Vasectomy represents one of the most used contraceptive methods worldwide. It is estimated that vasectomy represents 8% of all contraceptive methods used worldwide. In contrast, 6% of vasectomized men seek medical help to be parents again.
THE MOST FREQUENT CAUSES THAT LEAD A VASECTOMIZED PATIENT TO REVERSE THIS SITUATION ARE:
- New wedding
- Death of child
- Desire for a new child in the same relationship
- Psychological intolerance to sterilization
See the figure for the different ducts being rewired to reverse the vasectomy.
A vasectomized patient has the best chance of paternity in surgical reversal. With the introduction of fertilization programs, contrary to popular belief, surgical reconstruction was even more indicated. For example, 15 years ago, when a vasectomized patient underwent reversion, the entire conception process would be by natural reproduction. In this situation, when the patient was vasectomized for a long time (more than 10 years), the semen quality could be impaired. However, with assisted procedures, with an anastomosis being patent, if the amount is not sufficient for the natural process, the patient can be placed in one of the assisted programs, with the advantage of harvesting sperm by masturbation, without any surgical intervention.
Although vasectomy reversal can be done without the aid of a microscope, the best results are obtained with microsurgery.
We must evaluate the partner to make sure that she does not present any absolute impediment. If the wife has a tubal problem or any other indication of in vitro fertilization, the most recommended is that the vasectomy is not reversed. In this case, the best option is to perform MESA, followed by ICSI.
Although they can be reconstructed without the aid of lenses or with a magnifying glass, the best results are obtained with microscopy (15 to 25 times magnification). Basically, two main techniques are used today. One in full plane, where the needle enters through the light of the different ducts and crosses all the layers (Howards) with mononylon thread 9.0 (4 cardinal points) and a reinforcement is made with stitches only in the adventitious tunic. In the other technique, known as the two-plane technique (Silber), the first mucous plane is made with 10.0 mononylon thread and then the muscular one is approached with 9.0 thread. Both one and the other have excellent results. In our experience, an average permeability of 90% and paternity of 75% can be expected. If the pregnancy does not occur normally, you should review your partner and propose the most appropriate program.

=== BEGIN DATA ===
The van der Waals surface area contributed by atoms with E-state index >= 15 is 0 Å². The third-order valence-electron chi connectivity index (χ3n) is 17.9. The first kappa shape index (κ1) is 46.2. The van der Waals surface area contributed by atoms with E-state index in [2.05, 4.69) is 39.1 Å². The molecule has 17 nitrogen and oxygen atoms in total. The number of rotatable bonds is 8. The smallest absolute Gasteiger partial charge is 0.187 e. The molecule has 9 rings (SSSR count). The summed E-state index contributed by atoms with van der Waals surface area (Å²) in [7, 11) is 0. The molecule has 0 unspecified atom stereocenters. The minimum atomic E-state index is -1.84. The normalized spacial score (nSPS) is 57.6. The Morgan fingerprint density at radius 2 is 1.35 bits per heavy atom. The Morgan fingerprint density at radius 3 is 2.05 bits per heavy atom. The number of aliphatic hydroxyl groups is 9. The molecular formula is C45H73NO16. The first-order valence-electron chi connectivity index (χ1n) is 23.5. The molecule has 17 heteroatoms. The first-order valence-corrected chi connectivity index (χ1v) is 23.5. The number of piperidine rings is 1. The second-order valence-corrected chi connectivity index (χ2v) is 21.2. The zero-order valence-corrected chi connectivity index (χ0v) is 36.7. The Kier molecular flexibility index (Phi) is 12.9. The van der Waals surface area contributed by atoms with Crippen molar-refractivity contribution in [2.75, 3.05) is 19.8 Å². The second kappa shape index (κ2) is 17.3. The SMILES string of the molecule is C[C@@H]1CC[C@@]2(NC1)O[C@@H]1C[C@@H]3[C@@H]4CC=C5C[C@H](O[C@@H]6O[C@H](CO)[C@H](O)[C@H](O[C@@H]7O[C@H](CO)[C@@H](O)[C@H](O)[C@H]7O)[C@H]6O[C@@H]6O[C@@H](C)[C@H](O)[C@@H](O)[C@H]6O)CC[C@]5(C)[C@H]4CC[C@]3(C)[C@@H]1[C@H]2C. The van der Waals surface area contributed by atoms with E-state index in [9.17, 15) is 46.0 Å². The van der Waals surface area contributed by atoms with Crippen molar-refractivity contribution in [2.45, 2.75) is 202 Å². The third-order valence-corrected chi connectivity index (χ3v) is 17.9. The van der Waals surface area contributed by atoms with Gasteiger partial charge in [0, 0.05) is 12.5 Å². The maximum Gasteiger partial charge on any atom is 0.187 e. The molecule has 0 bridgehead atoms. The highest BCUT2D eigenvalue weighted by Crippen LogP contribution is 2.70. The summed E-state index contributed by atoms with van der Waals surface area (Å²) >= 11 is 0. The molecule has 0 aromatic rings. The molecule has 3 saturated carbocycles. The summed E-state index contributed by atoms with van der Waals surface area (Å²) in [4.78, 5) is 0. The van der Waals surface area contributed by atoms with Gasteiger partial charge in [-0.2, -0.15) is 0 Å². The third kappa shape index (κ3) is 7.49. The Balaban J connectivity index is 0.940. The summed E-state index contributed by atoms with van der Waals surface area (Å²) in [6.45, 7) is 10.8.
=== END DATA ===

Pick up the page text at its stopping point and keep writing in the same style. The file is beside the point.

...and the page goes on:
Here we see the final result after the surgery is completed.
References in Medical Literature:
- Lipshultz LI, et al. Surgical management of male infertility. In: Wein AJ, et al. Campbell-Walsh Urology. 9th ed. Philadelphia, Pa.: Saunders Elsevier; 2007.
- Practice Committee of the American Society for Reproductive Medicine. Vasectomy reversal. Fertility and Sterility. 2008;90(suppl):S78.
- Vasectomy reversal. UrologyHealth.Org (American Urological Association).
- Lipshultz LI, et al. Techniques for vasectomy reversal. Urologic Clinics of North America. 2009;36:375.